Article PreviewAs a CPA, I am fortunate to be in a profession that, with the exception of the Enron and Arthur Andersen debacles in 2001 and a recent award show envelope mix-up, rarely makes the national news. While it did not make the Today Show when the Employee Benefits Security Administration (EBSA) released its study of audit quality in 2015, it made headlines in many of the most popular business publications. As a long-time auditor of employee benefit plans, it felt like Matt Lauer was knocking on our door. The EBSA study revealed that 61 percent of audits complied with auditing standards or had minor deficiencies; however, 39 percent had one or more major deficiencies. While batting .610 would score us a 10-year, nine-figure contract in major league baseball, it is a number that is on the verge of embarrassing for our profession. CPAs have long been self-governed and prided ourselves in doing a great job of keeping each other in line. The EBSA study revealed that in the area of auditing employee benefit plans, we have somehow missed the mark. The American Institute of Certified Public Accountants (AICPA) issued a six-point plan in May 2015 that addresses audit quality for all types of audits, not just employee benefit plans. The plan, which is available to the public on the AICPA website, starts in the prelicensure phase, then touches on all aspects of self-governance: education, peer review, monitoring, ethics enforcement, and clarified auditing standards. …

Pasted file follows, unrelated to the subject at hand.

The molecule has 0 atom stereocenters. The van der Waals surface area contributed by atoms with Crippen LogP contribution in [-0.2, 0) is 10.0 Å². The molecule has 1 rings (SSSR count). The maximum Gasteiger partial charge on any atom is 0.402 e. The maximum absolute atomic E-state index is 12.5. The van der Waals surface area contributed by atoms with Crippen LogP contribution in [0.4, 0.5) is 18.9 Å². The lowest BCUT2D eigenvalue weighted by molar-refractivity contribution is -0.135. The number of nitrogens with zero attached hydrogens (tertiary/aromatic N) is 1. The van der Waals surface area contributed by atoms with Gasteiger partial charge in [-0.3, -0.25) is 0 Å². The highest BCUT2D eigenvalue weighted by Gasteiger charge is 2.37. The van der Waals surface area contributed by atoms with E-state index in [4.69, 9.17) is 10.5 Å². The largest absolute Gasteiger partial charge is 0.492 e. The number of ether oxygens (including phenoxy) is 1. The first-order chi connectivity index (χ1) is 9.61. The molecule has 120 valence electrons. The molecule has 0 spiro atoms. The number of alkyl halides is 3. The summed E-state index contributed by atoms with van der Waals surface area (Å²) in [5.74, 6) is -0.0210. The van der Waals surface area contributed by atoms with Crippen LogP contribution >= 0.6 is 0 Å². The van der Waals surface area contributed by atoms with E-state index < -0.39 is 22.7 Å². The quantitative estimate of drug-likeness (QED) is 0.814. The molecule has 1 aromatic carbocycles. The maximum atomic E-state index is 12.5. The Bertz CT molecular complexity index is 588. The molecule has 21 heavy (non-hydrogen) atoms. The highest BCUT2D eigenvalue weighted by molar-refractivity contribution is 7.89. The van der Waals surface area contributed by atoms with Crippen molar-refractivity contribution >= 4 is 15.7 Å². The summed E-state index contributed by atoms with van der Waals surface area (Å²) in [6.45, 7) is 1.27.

This article was first published by Wolters Kluwer in the Journal of Pension Benefits, Autumn 2017, Vol. 24, No. 2.
If you have any questions regarding this article or other issues related to your employee benefit plan, please contact your client service representative at BeachFleischman, or contact CariAnn Todd, the Director of our Employee Benefit Plan Audit group via email, firstname.lastname@example.org or directly at (682)203-6556.